What is the deal with COVID-19 reinfection?: Dr. Purvish Parikh
M3 India Newsdesk Sep 14, 2020
Dr. Purvish Parikh provides his expert take on COVID-19 reinfection considering the latest data available, and addresses the question of it being detrimental to an individual.
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Hospital beds' availability has once again become scarce in Mumbai and Delhi. This is likely to be a reflection of the so-called "second wave" of COVID-19 infections.
Therefore there are important questions in every doctors' minds:
- Do patients infected with COVID-19 remain immune from further infections?
- Is doing blood antibody testing important to decide whether that patient is protected or not?
- What happens to patients who got infected, recovered but blood test does not show any protective antibodies?
- Is there a role of T cell immunity that we have not evaluated so far?
Earlier cases reported as having reinfection with COVID-19 were met with criticism for incomplete documentation and led to vehement arguments on both sides. The recent case from Hong Kong has put to rest all doubts. The 33 year old patient under consideration was first hospitalised for COVID-19 on March 26th and discharged on 14th April. Two tests documented his converting to negative status. He recovered and was having normal activity including international travel. Almost five months later he tested positive once more. He continued to remain asymptomatic, the only reason to test him was the mandatory reentry screening on returning after an international flight from Spain.
The reinfection was proven without any doubt on the basis of analysis covering four aspects - epidemiological, clinical, serological as well as genomic. His whole genome sequencing by NGS identified his first COVID-19 virus to be matching the genomic sequenct of the USA/ UK strain. On the other hand, The August infection was found to be similar to the Swiss strain - with a 24 nucleotide sequence difference.
The authors conclusion (from this case) is that COVID-19 may behave akin to other URTI associated human coronaviruses (with respect to persisting globally), even if the infected patient have developed immunity as a result of the naturally acquired infection.
This becomes a very important question among the minds of doctors in India. Our country now has 87,000+ healthcare professionals infected by COVID-19, of which at least 573 have died (data of six states).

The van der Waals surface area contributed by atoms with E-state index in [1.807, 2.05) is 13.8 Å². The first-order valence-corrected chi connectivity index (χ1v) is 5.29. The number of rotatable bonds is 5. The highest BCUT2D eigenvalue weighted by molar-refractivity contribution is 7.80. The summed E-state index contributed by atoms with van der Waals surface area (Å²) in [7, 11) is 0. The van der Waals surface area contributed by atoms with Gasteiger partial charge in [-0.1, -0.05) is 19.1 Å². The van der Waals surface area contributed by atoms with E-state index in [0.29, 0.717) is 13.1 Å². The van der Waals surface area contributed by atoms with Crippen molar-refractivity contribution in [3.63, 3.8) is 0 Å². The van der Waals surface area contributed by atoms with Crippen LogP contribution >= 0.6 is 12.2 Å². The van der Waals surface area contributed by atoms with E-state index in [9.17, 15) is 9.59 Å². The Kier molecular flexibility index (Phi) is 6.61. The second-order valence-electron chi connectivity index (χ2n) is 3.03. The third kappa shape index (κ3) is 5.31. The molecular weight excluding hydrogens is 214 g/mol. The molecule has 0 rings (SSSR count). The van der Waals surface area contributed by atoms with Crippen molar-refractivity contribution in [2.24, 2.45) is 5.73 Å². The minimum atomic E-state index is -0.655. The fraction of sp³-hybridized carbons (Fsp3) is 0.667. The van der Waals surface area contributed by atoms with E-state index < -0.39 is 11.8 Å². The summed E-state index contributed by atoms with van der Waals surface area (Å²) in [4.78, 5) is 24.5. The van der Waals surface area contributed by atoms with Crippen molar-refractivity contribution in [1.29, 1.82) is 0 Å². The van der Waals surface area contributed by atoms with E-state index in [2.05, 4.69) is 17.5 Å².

I suggest we take a step back and get the bigger picture. Do we know of other examples of infections that persist even after years? The answer is yes!
- CytomegaloVirus (CMV) infection usually occurs within the first month of life - while still admitted in the hospital nursery. The virus remains dormant in our bodies for life. And any time the immunity is compromised, it has the potential to lead to severe morbidity and even death.
- Varicella zoster infects many of us for various reasons. This can also persist in our body and result in shingles at any time the body's immunity is compromised - take the example of in patient with uncontrolled diabetes. It can even lead to post-herpetic neuralgia that compromises quality of life significantly.
- Human Immunodeficiency Virus (HIV) has been persisting since decades. We have got effective treatment for the same but are still struggling to have it translated to the majority of patients. Indian health authorities have the goal of 90-90-90 viz 90% of HIV patients should know their status, 90% should be on proper antiviral therapy and 90% should become virally suppressed.
- Tuberculosis (though not a virus) is also a relevant example. Infection remains alive and kicking, even though patients can be diagnosed relatively easily and most require treatment lasting only six months. Also, reactivation can occur at any time, can result in multidrug resistance and finally lead to death.
In all the above examples, persistence of the infective agent occurs for years to lifelong. They can also flare up leading to life-threatening situations. Has this been seen with COVID-19? The answer is a clear no.
Despite reinfection, there is not a single documented case of the virus leading to a clinically detrimental effect. Reinfection seems to be of no consequence for the concerned person. So, according to my interpretation (with the limited data available today), doctors who have got infected with COVID-19 once should continue to be safe irrespective of whether their bodies produce IgG antibodies to COVID-19.
Whether it will have a role in propagating the pandemic is an entirely different question that we can discuss in a future article.
Disclaimer- The views and opinions expressed in this article are those of the author's and do not necessarily reflect the official policy or position of M3 India.
The author, Dr. Purvish Parikh is the Group Oncology Director & Professor of Medical Oncology at Shalby Cancer & Research Institute, Ahmedabad.
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